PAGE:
This research is a multicentre descriptive study on the socio-demographic determinants and clinical characteristics of a large group of 205,654 patients with COVID-19. The main findings showed that older age (60 and older), male sex, residing in the north and east region of the province, having a positive history for opioids dependency, and having COVID-19 exposure history were associated with low levels of blood oxygen saturation in patients infected with SARS-CoV-2. Patients suffering from comorbidities including diabetes, hypertension, cardiovascular diseases, chronic respiratory, and chronic kidney diseases were more likely to develop low SpO2 levels. Clinical manifestations correlated with the COVID-19 related hypoxia were fever, muscle ache, difficulty breathing, diarrhea, headache, impaired consciousness, and skin lesions. The positive predictors of mortality due to COVID-19 were older age (60 and older), male sex, residing in the public health region of central and south, and having COVID-19 exposure history. Comorbidities containing cancer, asthma, chronic respiratory diseases, chronic liver and chronic kidney diseases, chronic neurological disorders, and HIV/AIDS infection were associated with higher risk of death in patients infected with SARS-CoV-2. Fever, cough, muscle ache, difficulty breathing, SpO2 ≤ 93, nausea, headache, and impaired consciousness were clinical presentations with increased odds of COVID-19 mortality. Smoking revealed a protective effect against both the low blood oxygen saturation levels and death in patients with SARS-CoV-2 infection.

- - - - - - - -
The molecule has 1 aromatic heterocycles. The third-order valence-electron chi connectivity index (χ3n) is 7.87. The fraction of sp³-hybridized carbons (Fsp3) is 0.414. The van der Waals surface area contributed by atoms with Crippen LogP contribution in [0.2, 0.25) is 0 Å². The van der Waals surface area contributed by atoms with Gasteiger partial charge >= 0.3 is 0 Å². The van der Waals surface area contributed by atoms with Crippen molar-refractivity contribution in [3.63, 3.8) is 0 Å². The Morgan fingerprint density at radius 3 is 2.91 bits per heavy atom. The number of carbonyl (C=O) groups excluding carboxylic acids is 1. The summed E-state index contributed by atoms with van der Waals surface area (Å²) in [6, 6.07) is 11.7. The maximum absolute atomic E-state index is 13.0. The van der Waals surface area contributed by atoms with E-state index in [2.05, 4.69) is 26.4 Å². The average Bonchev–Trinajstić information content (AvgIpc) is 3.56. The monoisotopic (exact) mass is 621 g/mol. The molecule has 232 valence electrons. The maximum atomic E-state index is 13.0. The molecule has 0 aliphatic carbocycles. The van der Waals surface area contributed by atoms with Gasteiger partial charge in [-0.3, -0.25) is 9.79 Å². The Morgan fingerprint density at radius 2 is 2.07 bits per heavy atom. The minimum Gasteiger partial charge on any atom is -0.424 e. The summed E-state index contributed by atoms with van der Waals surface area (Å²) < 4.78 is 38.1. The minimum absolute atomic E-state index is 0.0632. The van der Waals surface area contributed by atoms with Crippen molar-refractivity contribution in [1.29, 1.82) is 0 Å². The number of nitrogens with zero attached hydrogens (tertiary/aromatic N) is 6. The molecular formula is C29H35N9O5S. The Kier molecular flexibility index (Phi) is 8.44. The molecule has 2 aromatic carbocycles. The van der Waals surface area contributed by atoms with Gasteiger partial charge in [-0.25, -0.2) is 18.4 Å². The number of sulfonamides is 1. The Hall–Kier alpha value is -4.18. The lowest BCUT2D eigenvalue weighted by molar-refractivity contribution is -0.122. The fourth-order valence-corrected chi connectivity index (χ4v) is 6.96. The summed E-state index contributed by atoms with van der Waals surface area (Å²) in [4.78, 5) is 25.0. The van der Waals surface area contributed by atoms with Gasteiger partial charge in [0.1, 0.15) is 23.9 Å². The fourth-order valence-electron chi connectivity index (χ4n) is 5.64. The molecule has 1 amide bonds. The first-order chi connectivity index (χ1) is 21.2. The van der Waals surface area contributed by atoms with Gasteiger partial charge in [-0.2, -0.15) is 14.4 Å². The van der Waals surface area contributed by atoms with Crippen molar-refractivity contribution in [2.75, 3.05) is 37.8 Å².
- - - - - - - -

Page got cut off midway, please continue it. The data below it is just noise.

The mean age of patients in our study was 53 years old, which was in line with the estimated mean age of COVID-19 patients for outside China (52.5 years old) stated in a systematic review of 10 regions from around the globe. However, it was higher than the findings in China, where the mean age of patients was reported as 46 years old . Compared to a study conducted in Iran early in the epidemic (57.3 years), a slight decrease was noticeable in the mean age of patients with SARS-CoV-2 infection . This age shift could be related partly to the increased number of younger adults returning to workplaces and universities in the past few months. In this study, a greater number of men were infected with SARS-CoV-2 than women (male to female ratio of 1.2). This pattern was observed in most countries and might be attributed to the biological factors which make men generally more susceptible to viral infections [16, 17]. Counts were highest in the public health region of North and East. However, since this public health unit covers a greater proportion of people in the province compared to the other two public health units, this finding was consistent with the expectations. The most common comorbidity reported in COVID-19 patients was hypertension, followed by diabetes, and cardiovascular diseases. The results were aligned with findings from a systematic review of 9249 patients with SARS-CoV-2 infection . The possible explanation for high rates of the abovementioned underlying diseases in patients with COVID-19, is the increased expression of angiotensin-converting enzyme 2 (ACE2) receptors in patients with diabetes and in hypertensive patients treated with ACE2 stimulating medications. ACE2 is believed to have an important role in the SARS-CoV-2 entry into human cells . In accordance with previous studies, the top three common symptoms on admission included cough, difficulty breathing, and fever. Yet considering gastrointestinal presentations, the most common symptoms in this study were nausea and loss of appetite, while diarrhea was the major gastrointestinal complaint reported in literature from outside Iran [9, 15, 20].